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Reply to the State Budget 2015-16

Mr President,

The centrepiece of the Hodgman Government's second budget is job creation, a pledge to create eight-thousand jobs in Tasmania.

Since March 2014, employment in Launceston and the north east has increased by 1.8 per cent and this move by the government is positive.

I note the State Government's pledge of 60 million dollars for the Northern Cities Fund announced in the State Budget which will assist the relocation of the University of Tasmania from its Newnham campus to Inveresk and I also note the University has recently signed a Memorandum with the State Government, Launceston City Council and TasTAFE to further develop this relocation project. The University's Vice-Chancellor, Professor Peter Rathjen says bringing the campuses into Inveresk will considerably boost student numbers, which is good for our local economy.

In February this year, I organised a tour of the University of Tasmania's Launceston campuses for Legislative Councillors so we could learn about all the wonderful work happening at both campuses. It is an inspiring place with potential in abundance and a highly skilled and dedicated staff. Mr President, I wish to place on the record my sincere appreciation to the Vice Chancellor, Professor Peter Rathjen and also to the Provost, Professor Mike Calford, and all the staff who hosted us on the tour.

The university is pushing forward with their commitment to the 200 million dollar project to relocate from Newnham to Inveresk in an environment of great financial uncertainty. The Federal Member for Bass, Andrew Nikolic is on record as saying the project cannot happen unless the Federal Government's bill to deregulate university fees passes the Senate. I note that during recent public hearings in Launceston for the Legislative Council's Growing Tasmania's Economy Inquiry, the University's Chief Operating Officer, David Clerk said the university would lobby for Federal Government funding regardless of whether deregulation happens and this remains a watching brief.

As a community, we must fight to ensure courses, resources and staff at the University's northern campuses are maintained and not cut in any move. The university's Chief Financial Officer, Craig Barling told the Legislative Council's Growing Tasmania's Economy Inquiry hearing, the introduction of sub degrees at the new Inveresk campus will not see courses such as nursing taken off Launceston. The University of Tasmania is incredibly important to the Launceston and northern economies and it is imperative that Launceston retains all degrees currently available, as well as picking up sub degrees. Overseas and interstate students will not come to Launceston for sub degrees.

Staying on education, it is very pleasing to see some substantial school projects funded in my electorate of Launceston. Eight and a half million dollars to refurbish and modernise Prospect High School's teaching and hospitality areas and seven million dollars to improve teaching areas at Kings Meadows High School. There is two-point-six million dollars to amalgamate the Northern Support School's Newstead and Ravenswood campuses; the sale of surplus property will fund the remaining two-million dollars required for the project.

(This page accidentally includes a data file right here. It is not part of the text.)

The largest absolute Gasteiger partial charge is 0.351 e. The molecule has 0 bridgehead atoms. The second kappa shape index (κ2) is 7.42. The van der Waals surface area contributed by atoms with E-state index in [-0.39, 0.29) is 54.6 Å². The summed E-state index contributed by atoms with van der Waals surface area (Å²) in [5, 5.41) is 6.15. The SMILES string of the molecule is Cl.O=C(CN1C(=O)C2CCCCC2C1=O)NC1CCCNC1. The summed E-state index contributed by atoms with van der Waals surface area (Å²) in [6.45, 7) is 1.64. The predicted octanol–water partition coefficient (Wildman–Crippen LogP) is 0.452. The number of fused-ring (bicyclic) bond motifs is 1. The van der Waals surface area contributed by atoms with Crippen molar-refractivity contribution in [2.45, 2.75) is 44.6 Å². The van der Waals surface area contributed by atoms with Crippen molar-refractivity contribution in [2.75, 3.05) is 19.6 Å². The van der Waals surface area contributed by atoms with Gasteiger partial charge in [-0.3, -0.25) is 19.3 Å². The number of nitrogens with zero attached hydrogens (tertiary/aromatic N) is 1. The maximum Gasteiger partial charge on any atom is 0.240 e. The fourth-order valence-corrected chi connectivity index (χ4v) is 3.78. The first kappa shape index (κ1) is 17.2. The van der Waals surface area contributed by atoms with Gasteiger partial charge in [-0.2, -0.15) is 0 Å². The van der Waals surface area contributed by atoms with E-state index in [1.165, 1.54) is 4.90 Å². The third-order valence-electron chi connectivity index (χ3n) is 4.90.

A further positive in this budget for education is the two-million dollars set aside to employ 25 specialist literacy and numeracy teachers. These teachers will help Year 7-9 students performing below the national average minimum standard by offering one on one and small group support.

Ten child and youth health nurses will be working in Tasmanian schools by July. In primary schools, the nurses will look at vision and hearing tests and nutrition, and in high schools, more of their focus will be taken up by mental health, risk behaviours and sexual health. This is a positive announcement and I know that the work of these nurses is highly valued across the community. I look forward to the government providing more detail on this initiative, and I would be interested to know whether nurses in the primary schools will be looking at mental health as they will be in high schools. I would have thought that mental health challenges can come into play well before adolescence, particularly for children who may have a challenging home life or additional needs.

I am pleased to see a further 100 million dollars for frontline services in Health and I would be interested to see just where it will be spent as details in the budget papers appear scant.

I believe the Minister for Health has a very difficult job to do, and I accept that there are areas relating to our health system that are better served by being statewide, however I continue to have serious reservations about the introduction of the new Tasmanian Health Service and the dismantling of the three THOs before they had actually been given sufficient time to see if they could work together in a collaborative and economic manner.

The new proposed structure looks complex and removes power and control from the regions, downgrading the positions at our three health regions to General Managers, having previously been CEOs, and I wonder whether it will actually work in practice. I am sorry that I can't provide a copy of the proposed structure to Hansard.

It has always been said that the best outcomes come from administration and decision making being as close as possible to the point of delivery, rather than devolving it to a distant bureaucracy, and I believe this still rings true.